Five UO doctoral students selected for SYLFF Fellowships

Five doctoral students from the University of Oregon have been selected for the Oregon SYLFF Fellowship program. The awardees were selected from a highly-competitive pool of candidates from UO, Oregon State University and Portland State University. The three institutions are joint beneficiaries of the Ryoichi Sasakawa Young Leaders Fellowship Fund (SYLFF).

The SYLFF program aims to identify and nurture leaders who will overcome differences in nationality, language, ethnicity, religion, and political systems to tackle global issues, and who have the integrity, determination, and expertise to bring about positive social change in global society and their local community.

Dara Craig
Craig is a PhD candidate in the UO Environmental Sciences, Studies, and Policy Program. She is gratefully a member of the Glacier Lab and UW Tribal Water Security Network, and she also assists with the Tribal Climate Change Project through the PNW Just Futures Institute. As a non-Native scholar, her dissertation research promotes living oceans and climate justice in Aotearoa (New Zealand), with focuses on coastal and fisheries co-management, marine cultural health and mauri (life force), and supporting Māori sovereignty and self-determination.
María Camila Coronado
Coronado studies public schools of low socioeconomic status in the Americas through case studies in the US, Chile, and Colombia. Classrooms play a significant role in shaping the educational experience and understanding their environmental performance is vital for the well-being of children and teachers. Coronado will measure the indoor environmental conditions of classrooms, and talk to teachers and facility managers, to create a baseline of school environmental comfort data. She will then visualize practices and protocols that achieve good environmental quality inside schools. With the project, Coronado hopes to find transferable knowledge that can aid school stakeholders in promoting better school environments in their local contexts.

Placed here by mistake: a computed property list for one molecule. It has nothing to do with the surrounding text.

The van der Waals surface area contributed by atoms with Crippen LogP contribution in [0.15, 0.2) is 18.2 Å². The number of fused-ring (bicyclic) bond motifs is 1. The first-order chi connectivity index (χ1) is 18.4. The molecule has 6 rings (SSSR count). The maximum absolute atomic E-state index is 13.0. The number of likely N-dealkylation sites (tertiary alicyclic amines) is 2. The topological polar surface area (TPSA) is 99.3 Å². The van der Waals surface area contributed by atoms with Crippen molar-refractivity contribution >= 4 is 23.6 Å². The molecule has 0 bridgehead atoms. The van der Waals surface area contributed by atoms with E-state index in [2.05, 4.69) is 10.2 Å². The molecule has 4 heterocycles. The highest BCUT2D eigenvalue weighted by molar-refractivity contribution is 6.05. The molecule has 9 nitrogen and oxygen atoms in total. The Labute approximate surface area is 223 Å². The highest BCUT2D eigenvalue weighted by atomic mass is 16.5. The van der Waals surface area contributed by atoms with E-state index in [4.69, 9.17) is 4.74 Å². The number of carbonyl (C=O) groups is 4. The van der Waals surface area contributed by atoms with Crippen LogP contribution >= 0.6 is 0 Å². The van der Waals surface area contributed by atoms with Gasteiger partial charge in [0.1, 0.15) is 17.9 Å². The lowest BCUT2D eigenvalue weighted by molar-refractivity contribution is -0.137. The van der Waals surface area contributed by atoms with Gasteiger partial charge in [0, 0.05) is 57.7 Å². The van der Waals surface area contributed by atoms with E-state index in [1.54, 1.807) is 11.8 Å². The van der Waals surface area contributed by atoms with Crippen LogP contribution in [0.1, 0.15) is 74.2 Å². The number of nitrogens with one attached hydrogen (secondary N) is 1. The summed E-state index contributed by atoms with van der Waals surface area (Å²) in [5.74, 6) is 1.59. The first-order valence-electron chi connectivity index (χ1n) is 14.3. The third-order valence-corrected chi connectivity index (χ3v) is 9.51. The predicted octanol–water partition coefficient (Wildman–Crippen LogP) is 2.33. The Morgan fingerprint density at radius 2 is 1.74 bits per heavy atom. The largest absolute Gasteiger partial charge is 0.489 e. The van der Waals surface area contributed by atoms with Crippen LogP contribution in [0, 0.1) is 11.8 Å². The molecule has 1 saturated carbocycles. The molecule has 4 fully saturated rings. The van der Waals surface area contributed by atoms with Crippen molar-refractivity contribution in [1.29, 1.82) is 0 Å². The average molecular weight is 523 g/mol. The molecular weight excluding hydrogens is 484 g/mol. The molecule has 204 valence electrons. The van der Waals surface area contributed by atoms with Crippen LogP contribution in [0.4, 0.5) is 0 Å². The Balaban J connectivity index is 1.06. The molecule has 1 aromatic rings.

Ivy Fofie
Fofie examines the contributions of women in local language media in Ghana to feminist history, political economy and gender and sexuality. The goal is to understand the role women play(ed), particularly in relation to gender and sexuality, and what that suggests about the intersections of colonial history, patriarchy, religion, political economy, and other factors shaping the media construction of African women, historically and contemporaneously.
Merly Klaas
Klaas researches disparities in access to high quality Early Childhood Education (ECE) programs for children from low-income backgrounds. She also investigates important predictors of high-quality ECE at the center level, such as specific teacher characteristics and school resources, as well as broader community-level predictors that may influence ECE quality, such as community safety and community participation in Indonesia. The first step in her project is identifying groups of children that are most at risk of enrolling in low-quality ECE programs. She will then assist government efforts to improve the quality of ECE in rural and low-income areas with limited resources by highlighting the most important predictors of high quality. The overall goal is to provide evidence-based recommendations for the government and policy makers in Indonesia to guide their work on improving ECE programs quality for all children.
Sofia Vicente-Vidal
Vicente-Vidal’s doctoral dissertation research explores the experiences of Maya wage workers in luxury boutique hotels along the beaches of Tulum, Quintana Roo, Mexico. Her project investigates the ways gendered service work in tourist hotels and restaurants shape how Maya workers mete out their time and energy and how gendered work duties differently affect the physical and mental well-being of Maya service workers. She will also explore how Maya wage workers describe their treatment at work and their experiences with people who hold more power in the gendered and racialized labor hierarchy and to explore the strategies they employ to buffer/counteract the stresses of work and illuminate the perspectives of tourism business owners, managers, and planners about workers and the challenges and contributions of tourism-linked businesses.